Not all artists work with paint and canvas, and yet when we consider ‘art’ those are the materials the majority of us think of. I love art in the broader, more inclusive sense, one that involves expression in all kinds of materials, from ink to fabric.
I encountered Malka Dubrawsky through a snippet on the news pages of a patchwork magazine I wrote for recently. Her use of colour and bold shapes immediately caught my attention.
Malka has been working with and making textiles for the past 20 or so years, but she started out with a Bachelor of Fine Arts degree in Studio Art with a focus on printmaking.
“I’m not so sure I wanted to be an artist as much as I wanted to be a maker,” she says. “I have always loved making things, drawings, collages, knitted and sewn items, and photographs.”
These passions led her towards textiles after she finished her formal art education. “I felt like a lot of my drawings reminded me of quilts – I didn’t really know what that meant, but I was drawn to re-imagine them in fabric,” Malka explains. “From there I wanted to create the kind of fabric I felt inspired to work with and so I learned how to pattern and dye fabric, specifically cotton, in various ways.”
This artistic vision combined with a practical nature has led to Malka having her work included in prestitious shows, as well as finding her way towards making more functional fabrics, designing for Moda Fabrics, teaching and lecturing, and, writing the books Color Your Cloth: A Quilter’s Guide to Dyeing and Patterning Fabric and Fresh Quilting: Fearless Color, Design, and Inspiration.
When I ask Malka if she can remember the first piece of art she made that she was proud of, she gives a fervent yes. “Not only can I remember it, I still own it!” she exclaims. “I was in middle school, about 13 years old, and taking the first art class in my life. I actually only signed up for the class to get out of taking Physical Education, but I got lucky and had an amazing teacher, Kay Stapleton. What does that say about a teacher and a class that 30 years later I still remember her name?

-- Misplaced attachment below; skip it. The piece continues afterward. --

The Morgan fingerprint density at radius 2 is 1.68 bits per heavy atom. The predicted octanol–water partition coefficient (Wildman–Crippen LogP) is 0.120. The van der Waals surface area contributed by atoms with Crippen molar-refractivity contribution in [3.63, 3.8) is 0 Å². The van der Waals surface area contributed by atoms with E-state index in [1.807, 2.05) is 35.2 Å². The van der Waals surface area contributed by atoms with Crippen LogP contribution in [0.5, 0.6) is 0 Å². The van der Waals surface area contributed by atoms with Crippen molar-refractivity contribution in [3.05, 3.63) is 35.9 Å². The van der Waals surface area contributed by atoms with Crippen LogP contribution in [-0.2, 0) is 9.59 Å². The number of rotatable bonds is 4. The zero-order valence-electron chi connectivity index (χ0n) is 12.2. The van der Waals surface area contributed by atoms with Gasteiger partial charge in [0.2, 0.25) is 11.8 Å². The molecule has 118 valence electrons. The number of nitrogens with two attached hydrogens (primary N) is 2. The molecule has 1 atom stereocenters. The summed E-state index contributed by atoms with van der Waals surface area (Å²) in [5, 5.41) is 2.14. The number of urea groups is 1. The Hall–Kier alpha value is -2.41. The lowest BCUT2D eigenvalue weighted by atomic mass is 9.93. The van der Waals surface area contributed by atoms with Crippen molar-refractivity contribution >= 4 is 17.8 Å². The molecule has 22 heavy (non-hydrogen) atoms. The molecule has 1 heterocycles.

“Anyway, we were learning how to work with tempera paints and making nature-inspired paintings. I still have that painting. It is framed and hanging in my house. It may be my most treasured possession.”
Typically pragmatic about her work, Malka says she rarely waits for inspiraton. “If I only worked or thought about working when I’m inspired, I wouldn’t be getting very much done,” she points out. “If I’m feeling sluggish I start doing something mundane in my studio, ironing a piece of fabric or pattern dye cloth in a familiar way, and I find that the inspiration or desire to create and explore often follows.”
Looking at Malka’s creations, it’s no surprise that colours have an impact on her work. “I love seeing two intense colours sitting side-by-side in a garden or in a city street and thinking, ‘wow those would look great pieced together in a quilt.’”
Malka is also influenced by textiles from other cultures, including “African Kente and Kuba cloths, East Indian embroideries, and Kilim rugs. I definitely have a soft spot for the textiles of the Bauhaus movement, works by German-American textile artist Anni Albers and Jewish-French artist Sonia Delauney. But I can be deeply moved by patterning in nature or architecture as well.”
“My initial interest in designing fabrics came with a sense, 20 years ago, that I couldn’t find the kind of intensely coloured but graphic fabrics I was looking to work with,” she says.
Malka recently filmed a video class that she’ll be offering as part of The Sewing Party, on 8 November, while gearing up for the release of her newest line for Moda Fabrics, Poems from Pebbles (great name – I can’t wait to see it!). “That will premier at the International Quilt Market in Houston, Texas, in late October. I’m also prepping to teach an online Improvisational Piecing class for CreativeLive in early October and steadily working through designing yet another line of fabrics, L.O.V.E., to premier in the Spring of 2015.” Busy, creative times ahead, then!
“I think that every time you explore a process or an idea it helps you grow as an artist, even if, and maybe especially if, that idea doesn’t succeed,” Malka says. “Making art is a process, an ongoing search. If you’re learning, you’re growing.”
Find Malka at www.stitchindye.com.
Know an artist you’d like to see showcased on SkyLightRain.com? Give me a shout at judy(at)socketcreative.com.